What are the limits of grace?

Among the many books on intimacy, identity, being true to one’s self and community are Bo’s Cafe and True Faced.  There are many amazing books that really hit at the lack of depth in relationships, and the directly related lack of self-awareness and identity in our society.  People don’t know themselves, they aren’t known by each other, and in that vacuum is so much hopelessness, isolation, and fear.  In the place of community is so much busyness and hollow pursuits.  People are just so fake to each other.  There is a near universal desire to know one another and be fully known.  I think many people feel that they are alone in their darkness, their sin, their fears and hurts, their past, until they find out that so many people have experienced the same thing.
There are limits, though.  I think the elephant in the room is two parts.  One, people rank their inner darkness according to their neighbors.  Everyone imagines that they are the worst person in their family, community, church, neighborhood.  No one else could possibly look at pornography, or be so tempted to cheat, or have actually cheated.  Then, in finding that there are others that are on that same relative scale of brokenness, darkness, sinfulness, they feel safe.  They aren’t alone.  That’s the first part.  The second part is, there are sins that are just too bad.  Even if you find that you are at a similar level as some others, there are sins that just aren’t accepted in the community.
Unless you are in a very specific job field, or you have committed such an act yourself, it is rare to meet a rapist, pedofile, murderer, and so on.  These are the sins we have ranked at the lowest of the low.  There are tons of people who discreetly deal with their porn addiction, their greed, pride, and whatnot, usually in some parallel community group outside of their regular community.  There are support groups for all kinds of addictions, with AA and NA being very common in most cities.  I’m not saying that they are universally beloved and celebrated groups or individuals, it’s just that there are sinners we are willing to keep in our community and there are those that we expel from society altogether.  If we could somehow spot every rapist, like if there was a blood test for that sin or something, we wouldn’t have any grace for it.
I say all this because, for me I have met people whose worst sins are objectively not as bad as mine.  I don’t want to share with those people, I can’t help but feel their judgment.  And my reaction is to call them a “goody goody” or to accuse them of being naive.  It stands to reason that they feel the inverse towards me, that they would not want to be part of a community with someone who has been as rebellious or destructive or violent as me.  I know people who have done horrible things.  In an inebriated state, I had a friend tell me about a girl he “borderline raped” (in reality, it was just a “rape”).  He was a roommate at the time, and I was horrified.  It changed our friendship.  There was no going back from that.  I had found the limits of my grace.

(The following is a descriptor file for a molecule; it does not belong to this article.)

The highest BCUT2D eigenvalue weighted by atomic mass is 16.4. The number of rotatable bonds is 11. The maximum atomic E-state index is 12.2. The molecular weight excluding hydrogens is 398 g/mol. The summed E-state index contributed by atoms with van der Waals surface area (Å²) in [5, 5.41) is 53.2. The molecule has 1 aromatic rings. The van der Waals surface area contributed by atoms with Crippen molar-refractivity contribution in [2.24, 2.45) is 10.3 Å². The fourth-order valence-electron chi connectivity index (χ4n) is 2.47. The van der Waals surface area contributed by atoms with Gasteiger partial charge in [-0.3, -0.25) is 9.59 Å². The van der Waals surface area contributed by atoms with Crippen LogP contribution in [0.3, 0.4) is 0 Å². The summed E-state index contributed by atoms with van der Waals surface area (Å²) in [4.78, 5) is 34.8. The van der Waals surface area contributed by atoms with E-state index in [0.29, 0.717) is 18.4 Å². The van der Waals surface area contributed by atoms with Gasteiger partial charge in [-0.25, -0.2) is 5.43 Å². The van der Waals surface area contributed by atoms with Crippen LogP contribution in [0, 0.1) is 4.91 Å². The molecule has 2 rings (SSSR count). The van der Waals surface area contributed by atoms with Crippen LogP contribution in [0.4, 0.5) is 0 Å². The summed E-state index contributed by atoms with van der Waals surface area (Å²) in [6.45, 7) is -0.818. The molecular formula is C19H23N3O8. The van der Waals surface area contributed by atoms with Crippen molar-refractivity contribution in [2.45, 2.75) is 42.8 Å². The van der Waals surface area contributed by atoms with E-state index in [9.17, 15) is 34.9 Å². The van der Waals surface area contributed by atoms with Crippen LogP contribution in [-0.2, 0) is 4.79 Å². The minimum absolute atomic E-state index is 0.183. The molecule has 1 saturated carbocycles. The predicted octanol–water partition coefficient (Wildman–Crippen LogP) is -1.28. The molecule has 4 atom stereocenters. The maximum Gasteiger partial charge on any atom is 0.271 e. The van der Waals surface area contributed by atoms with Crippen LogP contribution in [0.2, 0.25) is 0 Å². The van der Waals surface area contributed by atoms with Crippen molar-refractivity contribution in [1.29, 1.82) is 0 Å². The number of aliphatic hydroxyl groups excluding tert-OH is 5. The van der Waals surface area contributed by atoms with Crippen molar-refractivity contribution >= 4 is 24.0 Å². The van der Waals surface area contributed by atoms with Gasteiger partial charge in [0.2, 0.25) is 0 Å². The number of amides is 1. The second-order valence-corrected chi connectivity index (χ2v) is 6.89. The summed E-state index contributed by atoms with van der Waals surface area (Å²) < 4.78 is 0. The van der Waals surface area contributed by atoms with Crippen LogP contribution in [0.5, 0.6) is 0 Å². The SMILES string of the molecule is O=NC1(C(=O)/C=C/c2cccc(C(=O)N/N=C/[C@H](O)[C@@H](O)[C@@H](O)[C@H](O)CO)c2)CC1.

Grace, the real kind, transcends all the striations and layers of goodness, comfort, protection, and judgment we have in place in our world.  There are developing nations where people worship in the same gatherings as those who had previously murdered their families.  There are places where rape and genocide are used as weapons of war, and then those who fought the war have to go back home and live together with those they had victimized.  There are refugees in our own country who have had family members die at the hands of US servicemen, from drone strikes, or from our country’s policies.  How many Iranian children have died because of sanctions in that country?  Imagine being an Iranian family living in a neighborhood with X political sign in one neighbor’s yard, and Y political sign in the other.  How do we extend grace to both our oppressors and to the oppressed?
That’s all abstract, global policy ideas.  Imagine going to the same church as your rapist.  What’s the limit of grace for sexual abuse?  How much grace do you really have to give?
Put yourself in a situation where you are the one being exposed as the abuser.  Would you receive grace?  Would your family and community turn on you?  Maybe they’d turn on your accuser instead.  So often abusers are abused themselves, repeating the cycle that they had experienced in their past, and they failed to end that cycle in their own life.  Is there a church that has enough grace for both?  I have several situations in my life where friends in ministry have a young woman who was assaulted, but because they live in a small town everyone sides with the accused rather than her — it seems that there is a “boys will be boys” attitude, a counterfeit grace, extended to the small town hero.  To the other example, where there is a swift exposure, what happens to the hundreds of people that would be affected by that?  I argue that we are not dealing with sin if we simply get rid of the accused.  It’d be better if that person lived in their shame and re-earned the trust of their community.  But if you’re a repentant abuser, you have the option of exposing that sin and being run out of town.  Or you can hide, which is so much the same problem — either option is isolating and damaging.  Neither one is grace.

I want to receive that kind of grace, and it seems to me that extending it is the same as receiving it.  You can’t give what you don’t have.  It all flows from the same place.  I personally hope that I have enough grace to be with the people who have been deemed unworthy of grace, because ultimately we are all unworthy of grace.